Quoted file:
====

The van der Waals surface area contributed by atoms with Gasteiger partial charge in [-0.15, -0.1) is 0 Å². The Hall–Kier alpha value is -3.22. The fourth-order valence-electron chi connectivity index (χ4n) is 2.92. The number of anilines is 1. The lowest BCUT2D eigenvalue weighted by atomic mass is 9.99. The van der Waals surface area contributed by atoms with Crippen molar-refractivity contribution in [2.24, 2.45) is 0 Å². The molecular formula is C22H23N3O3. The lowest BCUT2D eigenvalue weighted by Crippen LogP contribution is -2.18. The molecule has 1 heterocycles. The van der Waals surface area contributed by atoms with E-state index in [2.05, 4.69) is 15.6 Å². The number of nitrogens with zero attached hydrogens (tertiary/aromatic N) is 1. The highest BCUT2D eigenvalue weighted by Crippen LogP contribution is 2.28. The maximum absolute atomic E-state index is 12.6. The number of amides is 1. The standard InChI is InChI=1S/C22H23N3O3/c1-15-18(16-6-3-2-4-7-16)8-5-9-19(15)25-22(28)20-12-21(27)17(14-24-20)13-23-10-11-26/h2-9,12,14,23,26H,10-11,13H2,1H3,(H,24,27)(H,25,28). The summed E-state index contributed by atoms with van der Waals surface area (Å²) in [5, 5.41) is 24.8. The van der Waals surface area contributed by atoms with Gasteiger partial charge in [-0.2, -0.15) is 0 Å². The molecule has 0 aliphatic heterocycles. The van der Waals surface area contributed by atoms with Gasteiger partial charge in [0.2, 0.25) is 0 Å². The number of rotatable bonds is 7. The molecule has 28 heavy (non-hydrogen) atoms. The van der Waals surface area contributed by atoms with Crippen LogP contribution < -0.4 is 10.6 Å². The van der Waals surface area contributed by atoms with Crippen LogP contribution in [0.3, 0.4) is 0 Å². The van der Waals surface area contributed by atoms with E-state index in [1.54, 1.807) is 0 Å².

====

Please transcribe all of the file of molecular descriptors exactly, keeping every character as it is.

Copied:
The van der Waals surface area contributed by atoms with Gasteiger partial charge in [-0.15, -0.1) is 0 Å². The Hall–Kier alpha value is -3.22. The fourth-order valence-electron chi connectivity index (χ4n) is 2.92. The number of anilines is 1. The lowest BCUT2D eigenvalue weighted by atomic mass is 9.99. The van der Waals surface area contributed by atoms with Crippen molar-refractivity contribution in [2.24, 2.45) is 0 Å². The molecular formula is C22H23N3O3. The lowest BCUT2D eigenvalue weighted by Crippen LogP contribution is -2.18. The molecule has 1 heterocycles. The van der Waals surface area contributed by atoms with E-state index in [2.05, 4.69) is 15.6 Å². The number of nitrogens with zero attached hydrogens (tertiary/aromatic N) is 1. The highest BCUT2D eigenvalue weighted by Crippen LogP contribution is 2.28. The maximum absolute atomic E-state index is 12.6. The number of amides is 1. The standard InChI is InChI=1S/C22H23N3O3/c1-15-18(16-6-3-2-4-7-16)8-5-9-19(15)25-22(28)20-12-21(27)17(14-24-20)13-23-10-11-26/h2-9,12,14,23,26H,10-11,13H2,1H3,(H,24,27)(H,25,28). The summed E-state index contributed by atoms with van der Waals surface area (Å²) in [5, 5.41) is 24.8. The van der Waals surface area contributed by atoms with Gasteiger partial charge in [-0.2, -0.15) is 0 Å². The molecule has 0 aliphatic heterocycles. The van der Waals surface area contributed by atoms with Gasteiger partial charge in [0.2, 0.25) is 0 Å². The number of rotatable bonds is 7. The molecule has 28 heavy (non-hydrogen) atoms. The van der Waals surface area contributed by atoms with Crippen LogP contribution < -0.4 is 10.6 Å². The van der Waals surface area contributed by atoms with Crippen LogP contribution in [0.3, 0.4) is 0 Å². The van der Waals surface area contributed by atoms with E-state index in [1.54, 1.807) is 0 Å².